Study: 2010 is Crunch time for Greek infrastructure

A new report looking ahead to prospects for Greek infrastructure investment in the first quarter of 2010 identifies the concession tender for Crete’s Kasteli airport as critical in a market suffering more than most.

In Greece, the gap between the number of public-private partnerships being planned and the number of these projects likely to go ahead has widened, according to a new report from business intelligence firm Business Monitor International. 

The “Greece Infrastructure Report Q1 2010” says a growing budget deficit and burdensome public debt have hampered the ability of the Greek government to tackle the recession with stimulus measures. Partly for this reason, the report concluded  that the outlook for infrastructure investment in the first quarter of next year remains “unchanged” compared with Q4 2009 when “little activity has been recorded”.    

The industry “took a heavy blow” when Hutchison Port Holdings walked away from the Thessaloniki port concession in December 2008, the report said. Having offered €419.5 million for the port’s cargo terminal, Hutchison withdrew interest without disclosing the reason why. The subsequent cancelation of the tender in March 2009 left the government to foot the bill.

A tender for the construction and concession of Kasteli airport in Crete is an “upcoming litmus test”, the report said. The tender invites would-be investors to build and manage the new €1 billion airport on the resort island. The government is contributing €220 million towards construction of the site and would hold a 55 percent stake in the operating company. Bidders would provide the bulk of the financing, own the remaining 45 percent of the operating company and operate the airport for 35 years. The bidding deadline is 9 February, 2010.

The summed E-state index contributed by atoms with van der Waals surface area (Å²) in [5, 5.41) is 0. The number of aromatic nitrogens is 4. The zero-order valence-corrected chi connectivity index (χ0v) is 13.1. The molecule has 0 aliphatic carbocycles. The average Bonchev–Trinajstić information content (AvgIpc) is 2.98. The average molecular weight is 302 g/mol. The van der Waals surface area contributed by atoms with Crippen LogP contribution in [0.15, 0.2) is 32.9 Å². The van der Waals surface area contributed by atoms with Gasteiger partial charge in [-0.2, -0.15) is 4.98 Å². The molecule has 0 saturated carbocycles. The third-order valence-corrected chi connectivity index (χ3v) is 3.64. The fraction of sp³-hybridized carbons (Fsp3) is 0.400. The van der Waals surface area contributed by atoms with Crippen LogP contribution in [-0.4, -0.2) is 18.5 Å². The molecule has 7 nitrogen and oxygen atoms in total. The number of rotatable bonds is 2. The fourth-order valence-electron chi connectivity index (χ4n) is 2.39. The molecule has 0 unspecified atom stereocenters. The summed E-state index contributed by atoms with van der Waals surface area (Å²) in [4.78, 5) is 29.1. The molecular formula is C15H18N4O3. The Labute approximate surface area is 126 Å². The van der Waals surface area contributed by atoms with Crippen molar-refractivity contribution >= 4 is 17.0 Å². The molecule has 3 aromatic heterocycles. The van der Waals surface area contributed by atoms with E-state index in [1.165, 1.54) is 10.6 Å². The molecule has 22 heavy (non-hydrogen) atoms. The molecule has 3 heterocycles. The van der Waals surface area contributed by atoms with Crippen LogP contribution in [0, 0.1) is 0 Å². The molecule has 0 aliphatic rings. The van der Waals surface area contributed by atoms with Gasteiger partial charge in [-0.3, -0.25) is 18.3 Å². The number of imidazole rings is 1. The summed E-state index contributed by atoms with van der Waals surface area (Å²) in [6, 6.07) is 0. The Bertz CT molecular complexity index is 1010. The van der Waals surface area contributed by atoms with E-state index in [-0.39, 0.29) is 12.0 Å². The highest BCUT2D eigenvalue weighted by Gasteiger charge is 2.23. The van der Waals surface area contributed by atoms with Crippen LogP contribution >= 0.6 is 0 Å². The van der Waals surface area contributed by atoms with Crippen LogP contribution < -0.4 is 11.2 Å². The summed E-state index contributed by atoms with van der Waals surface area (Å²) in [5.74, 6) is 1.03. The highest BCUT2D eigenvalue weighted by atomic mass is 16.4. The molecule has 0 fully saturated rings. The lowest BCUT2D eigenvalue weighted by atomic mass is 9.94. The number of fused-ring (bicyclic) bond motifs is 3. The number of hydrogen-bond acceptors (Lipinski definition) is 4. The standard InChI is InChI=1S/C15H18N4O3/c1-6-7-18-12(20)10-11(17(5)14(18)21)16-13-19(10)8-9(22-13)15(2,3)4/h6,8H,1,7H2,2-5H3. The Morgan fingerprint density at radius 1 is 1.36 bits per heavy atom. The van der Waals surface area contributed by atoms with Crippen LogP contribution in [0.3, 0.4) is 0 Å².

Private sector involvement in Greek public projects has become “more important” for a number of reasons, the report said. These include: a government budget under strain from falling revenues; ballooning external debt slowing short to medium-term growth; revision of debt obligations and fiscal responsibilities; and a drying up of liquidity in the financial system.